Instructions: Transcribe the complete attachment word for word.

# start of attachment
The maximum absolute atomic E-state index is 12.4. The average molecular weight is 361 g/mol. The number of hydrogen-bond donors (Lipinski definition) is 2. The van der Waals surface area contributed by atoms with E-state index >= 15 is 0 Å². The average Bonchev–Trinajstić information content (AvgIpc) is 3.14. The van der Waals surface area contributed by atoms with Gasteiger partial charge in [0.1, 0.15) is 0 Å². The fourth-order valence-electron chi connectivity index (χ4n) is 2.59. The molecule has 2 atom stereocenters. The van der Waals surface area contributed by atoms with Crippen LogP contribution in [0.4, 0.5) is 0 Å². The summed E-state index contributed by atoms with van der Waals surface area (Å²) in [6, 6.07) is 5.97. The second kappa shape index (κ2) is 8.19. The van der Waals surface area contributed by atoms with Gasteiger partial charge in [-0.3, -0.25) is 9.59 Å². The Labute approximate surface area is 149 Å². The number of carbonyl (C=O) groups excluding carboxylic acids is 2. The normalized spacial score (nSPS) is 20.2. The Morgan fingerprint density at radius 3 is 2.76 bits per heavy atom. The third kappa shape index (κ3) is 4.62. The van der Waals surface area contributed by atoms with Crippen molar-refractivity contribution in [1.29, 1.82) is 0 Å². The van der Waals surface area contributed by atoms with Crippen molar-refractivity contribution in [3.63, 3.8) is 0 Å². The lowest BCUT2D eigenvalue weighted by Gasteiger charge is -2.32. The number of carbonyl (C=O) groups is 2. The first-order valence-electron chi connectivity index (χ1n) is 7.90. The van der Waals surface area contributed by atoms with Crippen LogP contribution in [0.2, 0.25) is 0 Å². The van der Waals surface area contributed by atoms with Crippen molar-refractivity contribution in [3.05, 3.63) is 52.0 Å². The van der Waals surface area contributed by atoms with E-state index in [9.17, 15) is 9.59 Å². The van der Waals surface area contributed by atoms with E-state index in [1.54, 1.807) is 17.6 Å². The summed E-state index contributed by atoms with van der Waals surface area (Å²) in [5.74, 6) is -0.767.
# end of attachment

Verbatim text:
The maximum absolute atomic E-state index is 12.4. The average molecular weight is 361 g/mol. The number of hydrogen-bond donors (Lipinski definition) is 2. The van der Waals surface area contributed by atoms with E-state index >= 15 is 0 Å². The average Bonchev–Trinajstić information content (AvgIpc) is 3.14. The van der Waals surface area contributed by atoms with Gasteiger partial charge in [0.1, 0.15) is 0 Å². The fourth-order valence-electron chi connectivity index (χ4n) is 2.59. The molecule has 2 atom stereocenters. The van der Waals surface area contributed by atoms with Crippen LogP contribution in [0.4, 0.5) is 0 Å². The summed E-state index contributed by atoms with van der Waals surface area (Å²) in [6, 6.07) is 5.97. The second kappa shape index (κ2) is 8.19. The van der Waals surface area contributed by atoms with Gasteiger partial charge in [-0.3, -0.25) is 9.59 Å². The Labute approximate surface area is 149 Å². The number of carbonyl (C=O) groups excluding carboxylic acids is 2. The normalized spacial score (nSPS) is 20.2. The Morgan fingerprint density at radius 3 is 2.76 bits per heavy atom. The third kappa shape index (κ3) is 4.62. The van der Waals surface area contributed by atoms with Crippen molar-refractivity contribution in [1.29, 1.82) is 0 Å². The van der Waals surface area contributed by atoms with Crippen molar-refractivity contribution in [3.63, 3.8) is 0 Å². The lowest BCUT2D eigenvalue weighted by Gasteiger charge is -2.32. The number of carbonyl (C=O) groups is 2. The first-order valence-electron chi connectivity index (χ1n) is 7.90. The van der Waals surface area contributed by atoms with Crippen LogP contribution in [0.2, 0.25) is 0 Å². The van der Waals surface area contributed by atoms with Crippen molar-refractivity contribution in [3.05, 3.63) is 52.0 Å². The van der Waals surface area contributed by atoms with E-state index in [9.17, 15) is 9.59 Å². The van der Waals surface area contributed by atoms with E-state index in [1.54, 1.807) is 17.6 Å². The summed E-state index contributed by atoms with van der Waals surface area (Å²) in [5.74, 6) is -0.767.